"I see it as a two-way partnership - the company is there to help you develop and grow your business."

When the decision had been made to go with Budgens, Steve embarked on a £340,000 redevelopment - including digging up the forecourt for electrical work. The shop was extended to just under 2,000sq ft. The car wash was moved and a new one installed. It was completed in March 2006.

"Within three months we had got the feel of the place," says Steve. "It was a bit of a culture shock. We went from having one delivery a week to six deliveries a week. Plus we were selling chickens, cucumbers and lettuces. We had a back-office computer that we’d never had before. It was quite stressful and a steep learning curve, but it was something we had to do."

Steve took on more staff - a total of 13 now. But in terms of the relaunch of the shop, Steve decided against spending thousands of pounds on balloons and bouncy castles.

"We did a leaflet drop in the local paper. But we took the view the money would be better spent for the long term - making our prices on grocery, chilled and fresh produce competitive with our local Tesco’s - a 30,000sq ft site with fuel. So far that’s worked.

"It’s very difficult to get it into someone’s head that you’ve gone from being a petrol station with a shop, to a convenience store, and I know it doesn’t happen over night. We’re seeing a lot more people now with baskets and shopping trolleys. So far the reaction from customers has been very positive.

"We get a lot of walk-on trade from the industrial estate. In the summer we get a lot of passing trade from people going on holiday. We’ve also got our regular customers from the housing estate - so it’s quite a mixture."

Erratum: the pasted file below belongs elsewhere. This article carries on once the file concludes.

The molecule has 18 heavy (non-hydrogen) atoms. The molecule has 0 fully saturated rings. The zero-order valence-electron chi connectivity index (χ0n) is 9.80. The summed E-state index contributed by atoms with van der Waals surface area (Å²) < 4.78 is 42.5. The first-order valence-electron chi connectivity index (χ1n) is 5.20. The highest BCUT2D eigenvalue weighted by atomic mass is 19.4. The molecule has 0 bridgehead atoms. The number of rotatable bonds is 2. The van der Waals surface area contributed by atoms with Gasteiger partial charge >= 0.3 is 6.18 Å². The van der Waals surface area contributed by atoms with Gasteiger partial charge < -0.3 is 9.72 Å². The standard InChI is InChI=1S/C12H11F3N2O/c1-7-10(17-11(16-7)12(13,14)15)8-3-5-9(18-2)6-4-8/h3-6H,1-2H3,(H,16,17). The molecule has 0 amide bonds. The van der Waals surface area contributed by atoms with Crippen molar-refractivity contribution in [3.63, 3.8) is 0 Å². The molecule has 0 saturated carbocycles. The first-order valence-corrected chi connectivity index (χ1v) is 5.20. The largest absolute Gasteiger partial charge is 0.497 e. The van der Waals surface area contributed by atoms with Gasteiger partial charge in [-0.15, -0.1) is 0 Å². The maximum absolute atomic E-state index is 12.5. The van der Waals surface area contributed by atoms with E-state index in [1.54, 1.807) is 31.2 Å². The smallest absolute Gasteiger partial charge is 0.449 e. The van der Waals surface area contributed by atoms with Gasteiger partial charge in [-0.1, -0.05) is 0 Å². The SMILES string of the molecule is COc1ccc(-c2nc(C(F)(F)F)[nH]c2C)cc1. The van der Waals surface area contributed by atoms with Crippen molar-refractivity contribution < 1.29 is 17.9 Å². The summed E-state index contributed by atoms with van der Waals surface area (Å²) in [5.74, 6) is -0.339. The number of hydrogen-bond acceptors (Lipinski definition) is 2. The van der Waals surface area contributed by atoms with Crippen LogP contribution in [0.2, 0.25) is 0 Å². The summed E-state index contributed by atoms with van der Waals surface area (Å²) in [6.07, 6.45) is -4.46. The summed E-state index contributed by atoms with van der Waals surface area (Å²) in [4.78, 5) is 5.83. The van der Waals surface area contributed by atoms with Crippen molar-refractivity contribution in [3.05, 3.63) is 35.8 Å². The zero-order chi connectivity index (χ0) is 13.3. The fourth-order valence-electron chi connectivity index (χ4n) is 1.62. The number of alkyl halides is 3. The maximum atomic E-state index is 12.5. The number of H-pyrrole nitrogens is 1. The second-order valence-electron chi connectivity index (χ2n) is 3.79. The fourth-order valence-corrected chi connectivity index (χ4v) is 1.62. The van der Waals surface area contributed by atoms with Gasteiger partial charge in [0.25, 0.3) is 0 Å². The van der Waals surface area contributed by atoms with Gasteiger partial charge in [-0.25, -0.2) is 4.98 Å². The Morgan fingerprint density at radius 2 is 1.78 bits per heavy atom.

Steve has also found it hard getting to grips with the food-to-go offer. "You go from having a microwave in your shop, and ready-made sandwiches being delivered, to having to think about health and hygiene, and employing staff to make up fresh sandwiches and serve hot food. It’s tough going. It’s something that needs to be constantly worked at. You need to staff it right - one person isn’t enough. We have two, although we probably need one and a half!"

The site has a bake-off doing pies, pasties and sausage rolls. The food-to-go line up also includes a range of freshly made baguettes for £2.50 each (the minted lamb was very nice!); and at the weekends cooked chickens. Steve has even been out in the store cooking pizzas (a flamboyant performance by all accounts!) to try and get across what’s on offer.

"If you work it out at the moment it’s probably breaking even," says Steve. "But food-to-go is part of the overall offer. Like fresh there’s a lot of wastage - which we’re not used to. The food side is growing, but you need to vary it to see what works. Time will tell."

Shop turnover is currently £120,000 a month, up from £85,000, but Steve says he doesn’t have a particular target - "we’re constantly looking at the business and trying to grow it".

Like any successful business Steve has a loyal team behind him, particularly the site’s charming and hard-working manageress Shirley Reeks: "The staff are the most important people in your business," says Steve. "If you’ve got good staff and look after them, they’re worth their weight in gold."


=== Budgens ===

Budgens’ scheme is open to progressive independent retailers with proven track records. Stores must be at least 2,000sq ft and must conform to Budgens’ strict criteria, with the potential for a sales mix of fresh products of 35%. Budgens says the most important factor is that retailers are focused on the long-term success of their business.

Categories supplied: All categories with particular strength in fresh and chilled.

Loyalty scheme: Independent retailers are incentivised to purchase 95% of their products from MBL and are encouraged to list local products.

For more information on Budgens call 0870 400 6224.